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Ukraine news – live: Erdogan says Turkey won’t approve Sweden and Finland’s Nato bids



Senate GOP delegation meets Zelensky in Ukraine

Turkey’s president Recep Tayyip Erdogan has poured cold water on Sweden and Finland’s historic announcements that they will apply to join Nato in response to Russia’s war in Ukraine, as he warned that Ankara would not approve their bids.

Referring to a longstanding row over the Nordic countries’ hosting of members of groups outlawed by the Turkish regime, Mr Erdogan said Nato would become “a place where representatives of terrorist organisations are concentrated” if Sweden and Finland were allowed to join, adding: “How can we trust them?”

At a press conference, Mr Erdogan warned that delegations to Ankara – announced hours earlier by both nations – “should not tire themselves” if they were “coming to convince us”.

His remarks came as Russia’s Vladimir Putin appeared to back down somewhat over the matter, insisting that Moscow had “no problem” with their ascension to Nato but would take action if the alliance were to move more troops or military hardware onto the territory of its new members – steps Finland and Sweden have both already ruled out.

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Mariupol fighters appear to signal possible end in sight to steelworks siege

A Ukrainian unit holed up beneath the Azovstal steelworks in Mariupol has announced that its garrison was fulfilling orders to save the lives of troops, in an apparent indication that the long siege there was coming to an end.

Hours after Russia claimed it had agreed upon a “humanitarian corridor” to take wounded soldiers for medical treatment in a Russian-held town in Donetsk, the Azov Battalion said in a social media post: “In order to save lives, the entire Mariupol garrison is implementing the approved decision of the Supreme Military Command and hopes for the support of the Ukrainian people.”

In an accompanying video, one of the unit’s senior commanders, Denys Prokopenko, said: “The main thing is to realise all the risks, is there a plan B, are you fully committed to that plan which must allow for fulfilling the assigned tasks and preserve the lives and health of personnel?”

“This is the highest level of overseeing troops. All the more so when your decision is endorsed by the highest military command.”

Andy Gregory16 May 2022 20:09

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France offers to defend Finland and Sweden if necessary

France stands ready to support Finland and Sweden politically and through “enhanced military interactions”, and protect the country against any threats or aggressions, Emmanuel Macron’s office has said.

“Whomever [sic] would seek to test European solidarity by threatening or attacking their sovereignty … must be certain that France will stand shoulder to shoulder with Finland and Sweden,” the Elysee said on Monday, after both nations declared they were applying to join Nato.

Iceland, Norway and Denmark also issued a joint statement on Monday declaring that they stand ready to defend their Nordic neighbours in the event of an attack.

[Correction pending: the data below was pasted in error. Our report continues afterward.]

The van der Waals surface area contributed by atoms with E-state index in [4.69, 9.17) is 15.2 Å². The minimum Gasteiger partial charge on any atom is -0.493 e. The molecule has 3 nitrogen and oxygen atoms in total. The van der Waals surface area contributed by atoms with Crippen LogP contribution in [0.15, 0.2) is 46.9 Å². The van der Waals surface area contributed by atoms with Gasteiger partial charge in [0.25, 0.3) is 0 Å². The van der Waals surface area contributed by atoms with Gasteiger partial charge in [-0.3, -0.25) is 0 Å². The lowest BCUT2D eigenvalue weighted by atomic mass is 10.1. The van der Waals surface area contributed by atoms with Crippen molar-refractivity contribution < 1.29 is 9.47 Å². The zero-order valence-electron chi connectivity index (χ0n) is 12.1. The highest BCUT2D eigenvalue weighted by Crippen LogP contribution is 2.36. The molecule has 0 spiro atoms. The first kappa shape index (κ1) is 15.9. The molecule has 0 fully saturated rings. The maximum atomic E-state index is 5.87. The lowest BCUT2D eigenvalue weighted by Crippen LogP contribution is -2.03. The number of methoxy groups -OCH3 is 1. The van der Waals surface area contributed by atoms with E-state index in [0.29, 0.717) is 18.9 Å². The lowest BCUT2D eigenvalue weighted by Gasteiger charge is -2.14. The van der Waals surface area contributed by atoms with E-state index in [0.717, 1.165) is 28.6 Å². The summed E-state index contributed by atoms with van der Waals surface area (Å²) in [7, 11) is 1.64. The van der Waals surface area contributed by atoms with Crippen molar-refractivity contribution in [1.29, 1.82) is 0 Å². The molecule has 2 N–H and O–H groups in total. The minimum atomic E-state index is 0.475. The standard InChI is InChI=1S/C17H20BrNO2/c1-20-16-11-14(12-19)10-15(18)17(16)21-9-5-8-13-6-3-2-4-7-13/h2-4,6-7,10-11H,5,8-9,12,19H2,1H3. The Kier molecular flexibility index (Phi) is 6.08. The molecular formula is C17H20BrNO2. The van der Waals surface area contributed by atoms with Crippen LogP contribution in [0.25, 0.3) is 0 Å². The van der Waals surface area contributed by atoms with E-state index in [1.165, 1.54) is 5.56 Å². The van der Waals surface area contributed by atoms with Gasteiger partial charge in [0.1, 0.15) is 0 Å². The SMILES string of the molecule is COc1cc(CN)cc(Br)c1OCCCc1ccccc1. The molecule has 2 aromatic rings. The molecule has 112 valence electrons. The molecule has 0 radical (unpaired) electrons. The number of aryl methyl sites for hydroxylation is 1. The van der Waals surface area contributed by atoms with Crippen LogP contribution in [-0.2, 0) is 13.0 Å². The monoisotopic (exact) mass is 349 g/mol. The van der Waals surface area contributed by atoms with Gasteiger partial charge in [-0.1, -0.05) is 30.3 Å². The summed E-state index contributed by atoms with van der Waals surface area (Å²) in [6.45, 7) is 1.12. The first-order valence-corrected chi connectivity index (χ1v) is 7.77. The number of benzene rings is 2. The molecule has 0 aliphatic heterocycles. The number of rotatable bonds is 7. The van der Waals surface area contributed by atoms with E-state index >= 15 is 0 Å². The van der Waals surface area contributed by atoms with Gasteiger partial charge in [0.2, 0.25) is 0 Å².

While Russian officials had previously issued threats over the two countries’ moves to join the military alliance, Vladimir Putin appeared to back down significantly on Monday, insisting that Moscow had “no problem” with their ascension to Nato.

The Russian president instead warned that Moscow would take action if Nato were to move more troops or military hardware onto the territory of its new members – steps Finland and Sweden have both already ruled out.

Andy Gregory16 May 2022 19:42

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‘I have died every day’: Ukraine wives of Mariupol fighters plead for help from Turkey

Our international correspondent Borzou Daragahi is reporting from Istanbul, where the wives of Ukrainian fighters holed up in Mariupol’s Azovstal steelworks have come to urge Turkey to persuade Russia to permit their partners’ to leave the Mariupol bunker complex:

Natalia Zarytska, a 36-year-old agriculture specialist who is married to one of the soldiers inside Azovstal, spent a long stretch of the war in a basement in Kyiv.

She told The Independent she last saw her husband on Valentine’s Day, when she briefly visited him in Mariupol just days before the Russian invasion began. During the war, they have traded messages on the Telegram app popular in eastern Europe, though she has not heard back from him for more than a week.

“I have died every day for the last 70 days,” said Ms Zarytska.

She said her 8-year-old son Olexander and the children of other fighters assemble Lego models of Mariupol to try to come up with ideas to get their fathers out of the city.

“I hope Erdogan with his humane actions can help us hug our husbands and children again,” she said. “Or at least bury them and say goodbye properly.”

You can read the full report, to which Aleksandra Zhirova also contributed, here:

Andy Gregory16 May 2022 19:27

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Russia cannot enforce a ‘diktat peace’ upon Ukraine, Germany’s Scholz says

There “is only one way out of this for Russia”, Germany’s chancellor has said, warning that the West would not stand for a “diktat peace” forced upon Ukraine.

The French government was forced to deny Volodymyr Zelensky’s claim last week that he had been asked by Emmanuel Macron to consider trading territory for peace with Russia.

Speaking on Monday to the broadcaster RTL, Germany’s Olaf Scholz said that such stealth border changes would not be accepted by the West if Ukraine objected to them.

“There is only one way out of this for Russia and that is reaching an agreement with Ukraine,” Mr Scholz said. “And that doesn’t mean a diktat peace, taking a bit of territory and then saying ‘sign here’.

“And it also won’t work as in the case of Crimea, where the war is over in the sense that there is no more shooting, but a new border has been drawn, and then they wait until everything goes back to normal,” he added.